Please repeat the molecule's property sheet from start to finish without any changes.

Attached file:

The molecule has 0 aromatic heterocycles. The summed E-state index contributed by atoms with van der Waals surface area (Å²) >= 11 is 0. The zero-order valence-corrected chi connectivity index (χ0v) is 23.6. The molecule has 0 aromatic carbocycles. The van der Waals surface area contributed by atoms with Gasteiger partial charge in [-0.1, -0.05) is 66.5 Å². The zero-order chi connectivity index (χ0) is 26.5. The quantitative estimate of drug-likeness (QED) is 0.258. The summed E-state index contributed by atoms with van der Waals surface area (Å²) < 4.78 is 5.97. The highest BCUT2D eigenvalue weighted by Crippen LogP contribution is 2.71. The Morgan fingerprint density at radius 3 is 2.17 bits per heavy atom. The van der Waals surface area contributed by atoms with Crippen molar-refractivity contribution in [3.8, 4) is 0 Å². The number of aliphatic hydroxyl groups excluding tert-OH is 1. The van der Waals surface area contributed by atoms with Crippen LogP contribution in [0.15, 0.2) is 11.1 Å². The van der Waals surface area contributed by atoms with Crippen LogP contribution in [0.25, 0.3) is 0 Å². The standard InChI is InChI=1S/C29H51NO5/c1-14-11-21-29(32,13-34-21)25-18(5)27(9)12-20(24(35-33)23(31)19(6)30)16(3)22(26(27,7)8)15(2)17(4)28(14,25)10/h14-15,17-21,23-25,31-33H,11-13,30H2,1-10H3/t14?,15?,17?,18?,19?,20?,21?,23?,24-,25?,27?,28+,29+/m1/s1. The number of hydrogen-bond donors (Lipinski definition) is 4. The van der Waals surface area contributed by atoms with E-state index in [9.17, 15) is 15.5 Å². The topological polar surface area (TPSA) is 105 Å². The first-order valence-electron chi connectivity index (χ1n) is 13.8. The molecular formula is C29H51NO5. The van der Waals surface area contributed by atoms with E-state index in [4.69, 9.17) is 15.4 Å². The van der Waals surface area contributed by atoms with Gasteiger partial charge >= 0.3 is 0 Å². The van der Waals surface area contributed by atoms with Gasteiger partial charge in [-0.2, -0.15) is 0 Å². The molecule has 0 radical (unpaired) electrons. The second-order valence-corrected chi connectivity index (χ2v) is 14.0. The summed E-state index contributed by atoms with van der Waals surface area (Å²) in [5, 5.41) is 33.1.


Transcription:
The molecule has 0 aromatic heterocycles. The summed E-state index contributed by atoms with van der Waals surface area (Å²) >= 11 is 0. The zero-order valence-corrected chi connectivity index (χ0v) is 23.6. The molecule has 0 aromatic carbocycles. The van der Waals surface area contributed by atoms with Gasteiger partial charge in [-0.1, -0.05) is 66.5 Å². The zero-order chi connectivity index (χ0) is 26.5. The quantitative estimate of drug-likeness (QED) is 0.258. The summed E-state index contributed by atoms with van der Waals surface area (Å²) < 4.78 is 5.97. The highest BCUT2D eigenvalue weighted by Crippen LogP contribution is 2.71. The Morgan fingerprint density at radius 3 is 2.17 bits per heavy atom. The van der Waals surface area contributed by atoms with Crippen molar-refractivity contribution in [3.8, 4) is 0 Å². The number of aliphatic hydroxyl groups excluding tert-OH is 1. The van der Waals surface area contributed by atoms with Crippen LogP contribution in [0.15, 0.2) is 11.1 Å². The van der Waals surface area contributed by atoms with Crippen LogP contribution in [0.25, 0.3) is 0 Å². The standard InChI is InChI=1S/C29H51NO5/c1-14-11-21-29(32,13-34-21)25-18(5)27(9)12-20(24(35-33)23(31)19(6)30)16(3)22(26(27,7)8)15(2)17(4)28(14,25)10/h14-15,17-21,23-25,31-33H,11-13,30H2,1-10H3/t14?,15?,17?,18?,19?,20?,21?,23?,24-,25?,27?,28+,29+/m1/s1. The number of hydrogen-bond donors (Lipinski definition) is 4. The van der Waals surface area contributed by atoms with E-state index in [9.17, 15) is 15.5 Å². The topological polar surface area (TPSA) is 105 Å². The first-order valence-electron chi connectivity index (χ1n) is 13.8. The molecular formula is C29H51NO5. The van der Waals surface area contributed by atoms with E-state index in [4.69, 9.17) is 15.4 Å². The van der Waals surface area contributed by atoms with Gasteiger partial charge >= 0.3 is 0 Å². The van der Waals surface area contributed by atoms with Gasteiger partial charge in [-0.2, -0.15) is 0 Å². The molecule has 0 radical (unpaired) electrons. The second-order valence-corrected chi connectivity index (χ2v) is 14.0. The summed E-state index contributed by atoms with van der Waals surface area (Å²) in [5, 5.41) is 33.1.